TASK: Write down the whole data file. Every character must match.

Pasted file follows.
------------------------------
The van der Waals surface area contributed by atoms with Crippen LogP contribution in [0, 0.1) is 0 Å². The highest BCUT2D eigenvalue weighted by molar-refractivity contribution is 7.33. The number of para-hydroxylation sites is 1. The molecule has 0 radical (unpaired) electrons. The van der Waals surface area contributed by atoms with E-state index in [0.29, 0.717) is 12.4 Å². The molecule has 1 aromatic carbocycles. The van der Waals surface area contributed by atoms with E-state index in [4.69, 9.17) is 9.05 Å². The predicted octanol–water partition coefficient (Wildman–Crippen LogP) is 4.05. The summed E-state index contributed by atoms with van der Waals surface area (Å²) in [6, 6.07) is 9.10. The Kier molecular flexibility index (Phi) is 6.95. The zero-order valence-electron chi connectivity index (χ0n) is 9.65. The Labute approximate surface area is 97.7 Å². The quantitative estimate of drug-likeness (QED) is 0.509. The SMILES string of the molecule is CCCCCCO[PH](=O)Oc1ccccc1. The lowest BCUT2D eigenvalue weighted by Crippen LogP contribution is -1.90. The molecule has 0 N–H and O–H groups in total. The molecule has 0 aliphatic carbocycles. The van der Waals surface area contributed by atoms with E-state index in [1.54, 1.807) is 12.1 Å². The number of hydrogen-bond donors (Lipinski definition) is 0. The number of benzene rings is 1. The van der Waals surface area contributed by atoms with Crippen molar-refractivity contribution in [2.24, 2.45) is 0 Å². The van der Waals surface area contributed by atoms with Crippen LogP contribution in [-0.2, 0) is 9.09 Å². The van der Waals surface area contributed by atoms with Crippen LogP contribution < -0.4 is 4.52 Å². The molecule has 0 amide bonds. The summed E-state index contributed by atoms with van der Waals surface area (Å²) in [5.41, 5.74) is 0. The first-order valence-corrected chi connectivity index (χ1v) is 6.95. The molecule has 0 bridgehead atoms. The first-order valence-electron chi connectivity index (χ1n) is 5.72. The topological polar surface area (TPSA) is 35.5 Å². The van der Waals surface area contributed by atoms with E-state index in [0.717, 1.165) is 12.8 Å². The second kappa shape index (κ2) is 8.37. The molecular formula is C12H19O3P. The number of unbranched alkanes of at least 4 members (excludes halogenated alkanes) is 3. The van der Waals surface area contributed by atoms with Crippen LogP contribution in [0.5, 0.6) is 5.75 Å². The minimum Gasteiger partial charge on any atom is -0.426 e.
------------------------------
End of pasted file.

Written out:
The van der Waals surface area contributed by atoms with Crippen LogP contribution in [0, 0.1) is 0 Å². The highest BCUT2D eigenvalue weighted by molar-refractivity contribution is 7.33. The number of para-hydroxylation sites is 1. The molecule has 0 radical (unpaired) electrons. The van der Waals surface area contributed by atoms with E-state index in [0.29, 0.717) is 12.4 Å². The molecule has 1 aromatic carbocycles. The van der Waals surface area contributed by atoms with E-state index in [4.69, 9.17) is 9.05 Å². The predicted octanol–water partition coefficient (Wildman–Crippen LogP) is 4.05. The summed E-state index contributed by atoms with van der Waals surface area (Å²) in [6, 6.07) is 9.10. The Kier molecular flexibility index (Phi) is 6.95. The zero-order valence-electron chi connectivity index (χ0n) is 9.65. The Labute approximate surface area is 97.7 Å². The quantitative estimate of drug-likeness (QED) is 0.509. The SMILES string of the molecule is CCCCCCO[PH](=O)Oc1ccccc1. The lowest BCUT2D eigenvalue weighted by Crippen LogP contribution is -1.90. The molecule has 0 N–H and O–H groups in total. The molecule has 0 aliphatic carbocycles. The van der Waals surface area contributed by atoms with E-state index in [1.54, 1.807) is 12.1 Å². The number of hydrogen-bond donors (Lipinski definition) is 0. The number of benzene rings is 1. The van der Waals surface area contributed by atoms with Crippen molar-refractivity contribution in [2.24, 2.45) is 0 Å². The van der Waals surface area contributed by atoms with Crippen LogP contribution in [-0.2, 0) is 9.09 Å². The van der Waals surface area contributed by atoms with Crippen LogP contribution < -0.4 is 4.52 Å². The molecule has 0 amide bonds. The summed E-state index contributed by atoms with van der Waals surface area (Å²) in [5.41, 5.74) is 0. The first-order valence-corrected chi connectivity index (χ1v) is 6.95. The molecule has 0 bridgehead atoms. The first-order valence-electron chi connectivity index (χ1n) is 5.72. The topological polar surface area (TPSA) is 35.5 Å². The van der Waals surface area contributed by atoms with E-state index in [0.717, 1.165) is 12.8 Å². The second kappa shape index (κ2) is 8.37. The molecular formula is C12H19O3P. The number of unbranched alkanes of at least 4 members (excludes halogenated alkanes) is 3. The van der Waals surface area contributed by atoms with Crippen LogP contribution in [0.5, 0.6) is 5.75 Å². The minimum Gasteiger partial charge on any atom is -0.426 e.